But it was comfort I craved, reliable pleasures: Anne Carson and Elizabeth Hardwick, Sarah Waters’s novels, Virginia Woolf’s diaries, Zadie Smith’s essays, Martin Amis’s reviews (on Malcolm Lowry: “To make a real success of being an alcoholic, to go all the way with it, you need to be other things too: shifty, unfastidious, solipsistic, insecure and indefatigable. Lowry was additionally equipped with an extra-small penis, which really seemed to help.”). I read so much Larkin I worried I’d start sprouting anti-Indian attitudes myself.

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Scott McLemee on Balakian Winner Parul Sehgal

(From Critical Mass, the blog of the National Book Critics Circle)

by Scott McLemee | Mar-15-2011

Balakian award winner Scott McLemee, for three years chair of the Balakian committee, welcomes the newest Balakian honoree, Parul Sehgal:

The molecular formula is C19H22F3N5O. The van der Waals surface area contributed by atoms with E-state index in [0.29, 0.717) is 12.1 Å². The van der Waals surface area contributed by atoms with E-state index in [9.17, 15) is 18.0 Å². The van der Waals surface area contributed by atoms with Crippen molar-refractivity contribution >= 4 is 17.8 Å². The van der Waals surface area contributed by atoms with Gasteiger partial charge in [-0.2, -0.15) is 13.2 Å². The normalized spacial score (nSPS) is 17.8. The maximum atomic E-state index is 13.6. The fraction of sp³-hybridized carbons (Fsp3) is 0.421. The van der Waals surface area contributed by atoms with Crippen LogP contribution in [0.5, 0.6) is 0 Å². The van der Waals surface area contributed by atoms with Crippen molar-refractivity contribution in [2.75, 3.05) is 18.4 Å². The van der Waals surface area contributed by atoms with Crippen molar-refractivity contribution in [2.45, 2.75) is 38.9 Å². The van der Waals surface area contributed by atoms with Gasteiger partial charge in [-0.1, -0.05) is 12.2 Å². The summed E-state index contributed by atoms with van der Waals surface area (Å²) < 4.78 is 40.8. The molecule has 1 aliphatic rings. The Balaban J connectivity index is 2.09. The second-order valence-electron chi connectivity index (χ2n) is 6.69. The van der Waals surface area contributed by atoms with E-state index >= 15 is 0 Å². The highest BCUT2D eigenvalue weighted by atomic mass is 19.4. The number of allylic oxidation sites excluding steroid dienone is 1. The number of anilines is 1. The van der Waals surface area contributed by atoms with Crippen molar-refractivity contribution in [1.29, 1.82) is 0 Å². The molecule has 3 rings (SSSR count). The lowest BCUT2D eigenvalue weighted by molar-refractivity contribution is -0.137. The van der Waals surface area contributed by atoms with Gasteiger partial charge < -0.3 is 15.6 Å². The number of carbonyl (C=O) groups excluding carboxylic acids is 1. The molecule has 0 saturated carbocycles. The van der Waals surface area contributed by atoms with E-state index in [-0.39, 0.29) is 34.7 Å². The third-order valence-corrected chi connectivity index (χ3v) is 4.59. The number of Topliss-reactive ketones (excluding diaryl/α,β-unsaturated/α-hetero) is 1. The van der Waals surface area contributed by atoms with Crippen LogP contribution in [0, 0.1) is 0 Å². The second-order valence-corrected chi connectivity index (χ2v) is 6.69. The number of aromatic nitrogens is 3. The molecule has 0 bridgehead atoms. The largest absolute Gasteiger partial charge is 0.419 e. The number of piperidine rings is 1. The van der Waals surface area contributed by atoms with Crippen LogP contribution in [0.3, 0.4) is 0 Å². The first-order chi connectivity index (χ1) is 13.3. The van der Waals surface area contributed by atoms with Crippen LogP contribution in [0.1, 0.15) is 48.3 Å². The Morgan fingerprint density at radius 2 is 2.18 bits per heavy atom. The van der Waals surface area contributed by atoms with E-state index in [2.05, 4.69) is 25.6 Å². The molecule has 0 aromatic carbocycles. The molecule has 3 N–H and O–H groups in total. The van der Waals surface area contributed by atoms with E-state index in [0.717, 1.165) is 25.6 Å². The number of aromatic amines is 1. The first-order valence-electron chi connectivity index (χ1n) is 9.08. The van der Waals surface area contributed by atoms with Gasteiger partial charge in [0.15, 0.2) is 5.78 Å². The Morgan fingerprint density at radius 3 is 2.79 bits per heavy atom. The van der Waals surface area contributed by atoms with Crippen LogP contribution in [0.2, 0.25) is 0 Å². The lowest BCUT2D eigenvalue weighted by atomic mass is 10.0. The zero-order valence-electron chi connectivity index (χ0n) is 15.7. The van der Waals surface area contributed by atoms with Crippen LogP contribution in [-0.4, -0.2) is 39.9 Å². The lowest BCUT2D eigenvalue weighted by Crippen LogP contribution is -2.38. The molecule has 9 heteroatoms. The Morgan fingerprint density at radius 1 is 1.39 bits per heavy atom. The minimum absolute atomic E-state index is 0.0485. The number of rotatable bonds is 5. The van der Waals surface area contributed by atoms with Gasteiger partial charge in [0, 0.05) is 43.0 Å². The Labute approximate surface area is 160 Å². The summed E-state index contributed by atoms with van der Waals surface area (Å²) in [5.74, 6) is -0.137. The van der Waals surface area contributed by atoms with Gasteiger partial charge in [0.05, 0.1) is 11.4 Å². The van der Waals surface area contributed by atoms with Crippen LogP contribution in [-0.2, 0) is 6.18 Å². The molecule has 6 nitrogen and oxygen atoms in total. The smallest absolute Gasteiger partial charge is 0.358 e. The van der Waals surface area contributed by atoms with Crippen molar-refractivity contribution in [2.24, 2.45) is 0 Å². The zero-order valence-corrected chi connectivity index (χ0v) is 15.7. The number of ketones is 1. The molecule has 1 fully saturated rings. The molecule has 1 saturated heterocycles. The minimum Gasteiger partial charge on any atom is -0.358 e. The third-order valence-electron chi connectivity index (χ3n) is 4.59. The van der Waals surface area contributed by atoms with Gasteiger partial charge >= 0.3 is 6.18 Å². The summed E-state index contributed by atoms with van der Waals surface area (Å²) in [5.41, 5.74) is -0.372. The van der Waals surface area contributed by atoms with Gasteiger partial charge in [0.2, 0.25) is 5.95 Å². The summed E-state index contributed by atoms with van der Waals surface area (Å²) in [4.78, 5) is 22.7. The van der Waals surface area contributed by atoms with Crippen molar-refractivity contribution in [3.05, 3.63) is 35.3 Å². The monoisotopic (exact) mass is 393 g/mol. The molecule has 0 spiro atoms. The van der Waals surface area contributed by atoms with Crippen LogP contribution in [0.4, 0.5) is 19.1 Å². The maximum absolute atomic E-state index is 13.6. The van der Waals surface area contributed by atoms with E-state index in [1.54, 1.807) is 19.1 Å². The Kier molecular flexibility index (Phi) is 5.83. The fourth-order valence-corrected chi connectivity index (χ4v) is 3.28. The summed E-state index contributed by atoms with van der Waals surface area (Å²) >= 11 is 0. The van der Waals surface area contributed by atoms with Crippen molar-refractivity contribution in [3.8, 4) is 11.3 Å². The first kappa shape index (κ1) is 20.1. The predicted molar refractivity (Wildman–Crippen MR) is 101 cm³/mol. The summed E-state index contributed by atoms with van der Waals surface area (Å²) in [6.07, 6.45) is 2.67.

Next month marks the 20th anniversary of the death of Nona Balakian, the founding member of the National Book Critics Circle whose memory we honor each year with the Nona Balakian Citation for Excellence in Reviewing — presented to a member of the NBCC whose recent work best exemplifies her exacting standards of literary journalism. The finalists this year are Sarah Courteau, William Deresiewicz, Ruth Franklin, and Kathryn Harrison, with the award going to Parul Sehgal.